For a “general” planning a long campaign against the forces of nature, Schmoker calls upon a rather small army: two permanent and three temporary employees comprise the Stevens Pass shop; Snoqualmie has a separate unit, but that one receives its weapons from Schmoker during the “season.”

In snow season, Schmoker’s team makes daily weather and snow observations, beginning about 3:30am. The Northwest Avalanche Center at Sand Point provides overall reports and maintains data bases, but Schmoker also has historical data for Stevens Pass, going back to 1910 [detailed scientific data since 1956]. A “Nearest Neighbor Model” computer simulation exists for avalanche use, but Stevens Pass conditions present nearly impossible odds for prediction.

The decision for a tactical “mission” to bring down a snow pack and ease the increasing danger of a more major avalanche later brings Schmoker’s team to their arsenal. Besides improvised explosive charges placed using snow cat tractors in the center or top of snow pack (feasible when the snow is dry), Schmoker has acquired an impressive array of surplus military ordnance. Recoilless rifles have been in use the longest. The crews prefer these aging 105mm weapons from the 1950s, mostly because of a now-dwindling supply of high explosive shells which have produced the best results. A 105mm howitzer also fires high explosive projectiles, but at a lower velocity and with less accuracy than the recoilless riles. But the supply of munitions for the venerable M101A1 howitzer, still in use worldwide, will remain endless. The newest addition is a platoon of M60A3 tanks, acquired in 1995. The tank now serves as the preferred weapon on the western approaches to Stevens Pass, and the recoilless rifles serve on the eastern side, with the howitzer held in reserve. Some of the recoilless rifles are sent to the Snoqualmie unit as the preferred weapons there.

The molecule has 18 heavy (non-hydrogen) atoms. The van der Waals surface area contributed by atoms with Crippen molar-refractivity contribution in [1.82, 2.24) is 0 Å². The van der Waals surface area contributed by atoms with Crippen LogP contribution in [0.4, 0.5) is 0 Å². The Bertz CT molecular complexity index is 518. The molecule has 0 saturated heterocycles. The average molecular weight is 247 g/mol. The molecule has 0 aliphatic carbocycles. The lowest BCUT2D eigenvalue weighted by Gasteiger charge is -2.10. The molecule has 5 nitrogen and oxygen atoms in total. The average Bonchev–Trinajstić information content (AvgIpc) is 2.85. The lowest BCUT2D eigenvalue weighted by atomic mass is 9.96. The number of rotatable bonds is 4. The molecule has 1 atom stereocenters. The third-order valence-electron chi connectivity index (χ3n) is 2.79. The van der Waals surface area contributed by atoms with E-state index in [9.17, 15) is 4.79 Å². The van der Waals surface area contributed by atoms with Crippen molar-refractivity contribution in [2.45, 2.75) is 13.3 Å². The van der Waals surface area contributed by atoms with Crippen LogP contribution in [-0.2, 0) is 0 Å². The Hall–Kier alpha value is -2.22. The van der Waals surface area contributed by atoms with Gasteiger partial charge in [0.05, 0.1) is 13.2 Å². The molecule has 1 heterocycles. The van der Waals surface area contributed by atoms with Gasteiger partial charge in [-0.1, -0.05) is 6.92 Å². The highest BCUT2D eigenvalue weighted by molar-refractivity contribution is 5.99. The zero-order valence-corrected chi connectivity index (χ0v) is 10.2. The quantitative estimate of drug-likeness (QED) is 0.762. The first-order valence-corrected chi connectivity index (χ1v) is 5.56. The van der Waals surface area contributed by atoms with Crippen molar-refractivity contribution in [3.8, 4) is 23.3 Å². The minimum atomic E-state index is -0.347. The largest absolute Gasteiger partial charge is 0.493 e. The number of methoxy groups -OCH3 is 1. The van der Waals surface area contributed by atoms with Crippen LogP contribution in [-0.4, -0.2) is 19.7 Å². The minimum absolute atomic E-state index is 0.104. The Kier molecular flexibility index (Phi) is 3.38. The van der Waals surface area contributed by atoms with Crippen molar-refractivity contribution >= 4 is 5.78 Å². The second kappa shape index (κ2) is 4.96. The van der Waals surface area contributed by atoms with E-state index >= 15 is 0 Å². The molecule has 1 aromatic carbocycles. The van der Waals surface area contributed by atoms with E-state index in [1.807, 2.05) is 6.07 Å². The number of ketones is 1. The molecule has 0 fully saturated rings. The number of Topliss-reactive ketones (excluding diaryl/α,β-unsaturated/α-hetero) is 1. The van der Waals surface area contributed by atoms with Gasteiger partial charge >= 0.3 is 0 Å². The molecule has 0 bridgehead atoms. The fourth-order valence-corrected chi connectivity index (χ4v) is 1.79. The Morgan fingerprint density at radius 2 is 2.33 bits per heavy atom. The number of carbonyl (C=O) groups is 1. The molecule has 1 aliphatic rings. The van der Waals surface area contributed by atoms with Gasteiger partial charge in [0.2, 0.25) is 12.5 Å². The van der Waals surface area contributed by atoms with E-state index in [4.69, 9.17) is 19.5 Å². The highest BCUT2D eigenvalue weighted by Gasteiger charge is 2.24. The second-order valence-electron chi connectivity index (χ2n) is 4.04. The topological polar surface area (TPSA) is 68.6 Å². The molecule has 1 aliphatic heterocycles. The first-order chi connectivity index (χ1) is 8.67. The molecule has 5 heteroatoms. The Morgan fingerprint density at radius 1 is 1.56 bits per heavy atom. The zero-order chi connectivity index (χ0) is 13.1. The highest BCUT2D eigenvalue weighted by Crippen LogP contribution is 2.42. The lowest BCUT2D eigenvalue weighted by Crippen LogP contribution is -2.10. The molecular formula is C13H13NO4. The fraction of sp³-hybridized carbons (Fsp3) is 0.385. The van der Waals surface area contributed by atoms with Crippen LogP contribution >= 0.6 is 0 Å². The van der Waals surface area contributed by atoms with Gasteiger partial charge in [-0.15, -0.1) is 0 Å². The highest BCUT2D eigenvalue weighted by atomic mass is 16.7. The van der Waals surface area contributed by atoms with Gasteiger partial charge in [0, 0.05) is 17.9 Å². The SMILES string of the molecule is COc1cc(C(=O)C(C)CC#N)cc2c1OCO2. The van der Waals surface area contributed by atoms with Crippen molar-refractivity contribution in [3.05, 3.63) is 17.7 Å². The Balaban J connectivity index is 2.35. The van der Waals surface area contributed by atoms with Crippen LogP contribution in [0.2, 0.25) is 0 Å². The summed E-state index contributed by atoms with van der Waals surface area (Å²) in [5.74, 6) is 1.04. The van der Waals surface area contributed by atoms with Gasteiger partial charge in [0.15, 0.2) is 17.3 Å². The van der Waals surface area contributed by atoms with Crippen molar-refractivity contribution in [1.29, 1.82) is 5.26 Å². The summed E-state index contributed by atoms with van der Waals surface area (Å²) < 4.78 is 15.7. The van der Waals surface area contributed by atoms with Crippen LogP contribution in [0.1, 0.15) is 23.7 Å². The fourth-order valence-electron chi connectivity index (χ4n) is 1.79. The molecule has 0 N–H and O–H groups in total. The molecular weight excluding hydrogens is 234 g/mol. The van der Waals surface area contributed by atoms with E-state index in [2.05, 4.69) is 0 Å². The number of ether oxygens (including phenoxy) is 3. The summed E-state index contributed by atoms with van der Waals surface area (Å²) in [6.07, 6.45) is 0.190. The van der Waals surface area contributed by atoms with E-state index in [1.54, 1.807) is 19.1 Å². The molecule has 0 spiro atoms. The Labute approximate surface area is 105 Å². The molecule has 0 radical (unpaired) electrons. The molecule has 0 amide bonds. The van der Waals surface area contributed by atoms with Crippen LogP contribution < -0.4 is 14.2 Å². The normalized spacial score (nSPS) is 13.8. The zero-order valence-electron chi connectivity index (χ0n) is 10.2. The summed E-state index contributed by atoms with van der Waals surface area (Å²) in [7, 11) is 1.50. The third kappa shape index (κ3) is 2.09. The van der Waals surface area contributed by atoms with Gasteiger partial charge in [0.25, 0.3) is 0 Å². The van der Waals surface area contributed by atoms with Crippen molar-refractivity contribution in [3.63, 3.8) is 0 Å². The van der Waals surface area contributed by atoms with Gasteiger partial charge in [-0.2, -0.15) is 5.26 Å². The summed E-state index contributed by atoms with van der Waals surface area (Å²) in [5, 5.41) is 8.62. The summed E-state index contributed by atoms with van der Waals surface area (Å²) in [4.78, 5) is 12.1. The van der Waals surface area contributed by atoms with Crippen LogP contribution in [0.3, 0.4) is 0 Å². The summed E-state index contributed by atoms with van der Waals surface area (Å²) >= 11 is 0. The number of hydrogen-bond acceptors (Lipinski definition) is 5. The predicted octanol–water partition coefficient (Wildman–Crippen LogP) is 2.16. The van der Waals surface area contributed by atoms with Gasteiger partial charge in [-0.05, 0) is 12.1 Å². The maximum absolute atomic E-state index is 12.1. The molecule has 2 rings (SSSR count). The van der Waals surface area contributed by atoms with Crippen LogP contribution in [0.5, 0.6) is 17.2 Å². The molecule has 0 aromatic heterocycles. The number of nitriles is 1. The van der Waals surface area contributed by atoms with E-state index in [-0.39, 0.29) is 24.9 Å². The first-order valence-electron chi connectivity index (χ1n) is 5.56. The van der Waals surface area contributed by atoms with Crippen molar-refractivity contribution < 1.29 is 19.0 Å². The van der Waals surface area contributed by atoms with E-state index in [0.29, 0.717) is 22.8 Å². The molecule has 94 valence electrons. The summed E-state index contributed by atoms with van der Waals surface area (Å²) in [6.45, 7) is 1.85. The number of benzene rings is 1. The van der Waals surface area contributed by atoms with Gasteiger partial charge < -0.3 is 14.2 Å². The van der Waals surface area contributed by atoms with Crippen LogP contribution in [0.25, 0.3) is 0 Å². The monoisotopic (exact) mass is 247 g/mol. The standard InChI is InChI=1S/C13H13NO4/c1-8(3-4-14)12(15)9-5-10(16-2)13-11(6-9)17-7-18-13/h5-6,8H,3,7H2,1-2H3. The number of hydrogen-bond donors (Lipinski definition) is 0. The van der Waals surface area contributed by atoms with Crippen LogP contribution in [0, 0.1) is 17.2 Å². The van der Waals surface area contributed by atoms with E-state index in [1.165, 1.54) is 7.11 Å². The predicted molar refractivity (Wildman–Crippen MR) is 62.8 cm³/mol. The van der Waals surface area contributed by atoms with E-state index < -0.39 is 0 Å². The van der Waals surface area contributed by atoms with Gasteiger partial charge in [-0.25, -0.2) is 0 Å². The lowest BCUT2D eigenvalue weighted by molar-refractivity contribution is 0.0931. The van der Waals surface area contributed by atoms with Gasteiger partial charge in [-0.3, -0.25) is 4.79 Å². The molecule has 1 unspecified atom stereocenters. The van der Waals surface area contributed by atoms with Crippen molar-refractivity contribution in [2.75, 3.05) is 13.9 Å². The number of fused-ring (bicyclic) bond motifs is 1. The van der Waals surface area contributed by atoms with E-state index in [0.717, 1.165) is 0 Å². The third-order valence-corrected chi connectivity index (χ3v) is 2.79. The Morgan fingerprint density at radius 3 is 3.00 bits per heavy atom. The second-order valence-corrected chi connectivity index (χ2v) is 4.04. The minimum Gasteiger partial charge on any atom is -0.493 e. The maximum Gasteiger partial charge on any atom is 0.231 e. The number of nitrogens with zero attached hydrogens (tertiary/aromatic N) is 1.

The tank cannot cover the eastern approaches because of the steep elevations required and the four firing platforms used to cover the snow packs. Deep snow makes it impossible for the tank to move between them. The foot of Old Faithful, where the snow threatens the Tye Valley western approaches, can be reached from a single firing position, and the tank stands vigil there in-season.